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Trumbull High School Production of RENT Back On! (Sort of)

Recently, administrators Trumbull High School in Connecticut have found their decision to cancel a student production of RENT: School Edition facing a large amount of public scrutiny. As the Hartford Courant reports, “Student representatives from Trumbull High’s theater department were told last Monday that the show they planned to perform next spring covered topics too “sensitive” or “controversial” for a high school.” This decision led to a huge amount of public backlash, with The New York Times reporting that about 1,500 students at the high school signed a petition showing support for the production.

The Broadway Cast of RENT (Courtesy of the San Francisco Sentinel)

The Broadway Cast of RENT (Courtesy of the San Francisco Sentinel)

When news of the canceled production broke, Goodspeed Opera House in East Haddam opened their doors to the students, with Michael Price, executive director of Goodspeed musicals, commenting “It breaks my heart to know that just as musical theater is gaining popularity with young people, such a passionate group of students may be prevented from sharing their message with the community.” Reading this immediately brought to mind when the Huntington Theatre Company offered the Calderwood Pavilion to a group of students from Lexington High School who had their production of Columbinus cancelled by school administrators back in 2011. I was lucky enough to attend one of those performances, and to this day being in that theatre was one of the most profoundly moving theatrical experiences I have ever encountered.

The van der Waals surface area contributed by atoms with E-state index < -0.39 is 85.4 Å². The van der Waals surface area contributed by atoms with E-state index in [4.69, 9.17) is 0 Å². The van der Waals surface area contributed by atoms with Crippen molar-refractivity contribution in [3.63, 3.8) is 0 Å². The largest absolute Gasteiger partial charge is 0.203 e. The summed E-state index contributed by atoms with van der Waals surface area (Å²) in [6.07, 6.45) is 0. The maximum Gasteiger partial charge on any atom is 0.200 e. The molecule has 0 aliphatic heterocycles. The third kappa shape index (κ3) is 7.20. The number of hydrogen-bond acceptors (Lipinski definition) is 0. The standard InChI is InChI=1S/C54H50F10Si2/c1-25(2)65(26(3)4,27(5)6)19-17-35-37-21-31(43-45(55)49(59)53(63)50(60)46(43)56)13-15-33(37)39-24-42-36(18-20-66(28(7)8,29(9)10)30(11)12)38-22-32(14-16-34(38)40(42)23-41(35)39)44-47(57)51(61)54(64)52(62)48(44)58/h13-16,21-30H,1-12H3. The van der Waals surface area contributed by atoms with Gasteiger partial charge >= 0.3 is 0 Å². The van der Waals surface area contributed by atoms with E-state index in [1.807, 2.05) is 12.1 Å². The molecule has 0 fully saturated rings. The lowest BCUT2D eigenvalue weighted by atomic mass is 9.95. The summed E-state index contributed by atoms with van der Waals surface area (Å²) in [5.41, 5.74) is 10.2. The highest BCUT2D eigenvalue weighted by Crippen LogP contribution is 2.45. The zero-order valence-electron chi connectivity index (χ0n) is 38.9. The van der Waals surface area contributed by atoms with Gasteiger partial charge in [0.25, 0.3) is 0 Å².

While I applaud Goodspeed and The Huntington for opening their doors to these productions, I still find it remarkably disheartening that high schools across the country find it necessary to ban productions as a knee jerk reaction to any sort of possible controversy that may occur. In an ideal world, these students would not have to look towards the generosity of these regional theaters for opportunities to perform their work. Instead, why not allow these performances to happen in the very institutions that are supposed to be challenging young people to think for themselves and practice critically approaching the world around them?

In recent days, Principal Marc Guarino said that he will allow the production of RENT  to occur later on in the year, when there was time to prepare “necessary learning opportunities” for students approaching the show. While I am thrilled that the show is allowed to go on, I cannot help but wonder if, without the help of The New York Times and Goodspeed, the production would have ever seen the light of day. Hopefully we will soon see the day that these productions are allowed to occur not as public relations moves in reaction to negative press, but rather a genuine desire to have difficult yet important conversations with young people regarding the world around them.

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